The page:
Your know that awkward moment when someone is sharing news with you that you think is good, but could be bad?
I’m pregnant… I’m getting married… I have a new job…
You want to say: Wonderful! Congratulations! Good for you!
But you’re not sure if they’re happy or sad about the situation… Awkward pause…
Even more uncomfortable are the times when someone is sharing news you’re certain is bad but they don’t think so.
My Mom’s quit speaking to me… I’m getting a divorce… My cat died...
You’re condolences are interrupted by: No! It’s a good thing!
As hard as I try to pick up on non-verbal cues, sometimes I just can’t predict the tenor of another person’s news.
Our well hole caved in a while back. I knew that was bad news.
A few days ago, Steve, our geo-scientist, stopped by to tell me we had a gas show.
Now this was one of those awkward moments for me.
Fires in Texas have been in the news a lot recently, plus a blogger friend had written about a gas fire at their site.
So I stood there, trying to give my best I’m interested, tell me more expression in hopes of learning if I should be happy or alarmed by the announcement.
Steve, not knowing the vast extent of my lack of knowledge, patiently waited for my response.
Finally I gave up and said: Is that a good thing?
As my fellow gate guards know, it was.
Who knew the oil industry was so full of the drama of shows and plays?
After literally hours of research, I’ve given up paraphrasing and condensing and have decided to take some of the most common terms and just put them in my own words. If you want precision, you might want to do some research on your own.
Here’s what I came up with:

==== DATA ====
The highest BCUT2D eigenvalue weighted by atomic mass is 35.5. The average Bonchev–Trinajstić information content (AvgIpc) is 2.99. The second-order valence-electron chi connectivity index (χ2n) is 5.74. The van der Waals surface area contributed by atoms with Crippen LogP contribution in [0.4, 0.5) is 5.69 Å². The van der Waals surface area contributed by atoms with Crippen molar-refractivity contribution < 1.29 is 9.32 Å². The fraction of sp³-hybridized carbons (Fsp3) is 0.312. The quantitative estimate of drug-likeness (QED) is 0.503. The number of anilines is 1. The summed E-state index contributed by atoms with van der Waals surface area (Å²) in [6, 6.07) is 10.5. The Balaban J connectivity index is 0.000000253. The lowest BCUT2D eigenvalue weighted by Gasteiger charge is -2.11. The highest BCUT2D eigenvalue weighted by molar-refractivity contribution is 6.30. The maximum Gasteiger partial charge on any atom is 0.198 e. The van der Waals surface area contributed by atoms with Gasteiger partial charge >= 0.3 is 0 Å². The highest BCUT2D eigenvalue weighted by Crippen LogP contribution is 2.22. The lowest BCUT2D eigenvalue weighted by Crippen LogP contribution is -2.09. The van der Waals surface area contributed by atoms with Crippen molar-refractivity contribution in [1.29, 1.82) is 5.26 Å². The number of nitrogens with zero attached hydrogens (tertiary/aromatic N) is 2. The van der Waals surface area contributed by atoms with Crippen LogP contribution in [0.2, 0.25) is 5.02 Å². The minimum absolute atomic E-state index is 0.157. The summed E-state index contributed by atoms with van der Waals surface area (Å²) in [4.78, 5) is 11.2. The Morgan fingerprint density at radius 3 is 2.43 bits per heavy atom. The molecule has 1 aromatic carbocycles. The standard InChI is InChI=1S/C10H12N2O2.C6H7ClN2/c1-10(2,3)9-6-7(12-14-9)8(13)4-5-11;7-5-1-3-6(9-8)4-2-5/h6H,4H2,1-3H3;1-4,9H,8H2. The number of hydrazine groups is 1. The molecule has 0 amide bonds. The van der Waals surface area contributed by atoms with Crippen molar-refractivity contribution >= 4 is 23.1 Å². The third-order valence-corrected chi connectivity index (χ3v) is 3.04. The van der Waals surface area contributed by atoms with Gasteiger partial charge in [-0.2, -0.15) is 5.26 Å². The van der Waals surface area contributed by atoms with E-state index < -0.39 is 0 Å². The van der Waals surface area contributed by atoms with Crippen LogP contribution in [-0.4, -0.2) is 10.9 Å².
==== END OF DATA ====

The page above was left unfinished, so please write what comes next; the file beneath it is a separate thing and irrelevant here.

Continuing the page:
A gas show means we found some!
A play in our industry is an area where things look pretty promising for oil/gas production.
A Professional “land man” is someone sent out by oil and gas companies to go to courthouses etc… do the research and then find the landowners who own the mineral rights to the playing field. I made playing field up. It’s not in the industry glossary, but I think it works.
A lease deal is then offered to the landowner. The price varies depending on lots of things: the anticipated out-put, the market projections, the scruples of the “land man” and his company, the competition from other companies etc…
A shale play is when they discover oil or gas in shale rock that is significant enough for oil and gas companies to start a campaign of leasing and exploring.
The size of an oil or gas play may be only a few hundred acres or as is the case with the Eagle Ford shale, Haynesville shale, Barnett shale and Marcellus shale, cover hundreds of thousands of acres over a wide region.
If there’s name dropping going on in Texas these days, it’s Eagle Ford Shale.
Steve brought me a piece.
Eagle Ford shale is turning out to be both a gas play and an oil play.
The Eagle Ford shale covers a swath about 50 miles wide and 400 miles long that begins in counties northeast of San Antonio and stretches to the Maverick and Webb counties on the border with Mexico.
Eagle Ford shale is also the reason many Gate Guards have job security for years to come.
Last month, Michael Fitzsimmons wrote an excellent article for Seeking Alpha.
If you want to read more, you can click on this link to his piece Major Players in the Eagle Ford Shale. Being so new to the industry I found it to be really interesting. Fitzsimmons does a great job of putting this aspect of the oil industry in layman’s term, and on the map, literally.
I’m including the map here, as I found it all over the web. If you go to the link for the Major Players article, you can zoom in and get a feel for where the drilling is taking place and whether it’s oil, gas or both.
We spent our first 3 1/2 weeks in McMullen county at a salt water disposal well just outside of Tilden. We’ve been in Gonzales county with this oil company since January 23rd. Looks like we may be in Gonzales county for quite a while. They’re punching 2 holes at our next site, 5 miles to the north.
“Nothing touches the ROI of Eagle Ford, not the Bakken, Barnett, Woodford, Haynesville, Marcellus, or any other shale. Saudi Arabia might give Eagle Ford a run for the money but nothing else. Eagle Ford is huge beyond description.” writes Mike Green in his Landowner Advocacy blog. For more info check out Mike’s blog.
That’s it for Shale 101. Still not clear? I recommend reading the experts. I gave it a shot but…
The simplest explanation is that it doesn’t make sense. ~ William Buechner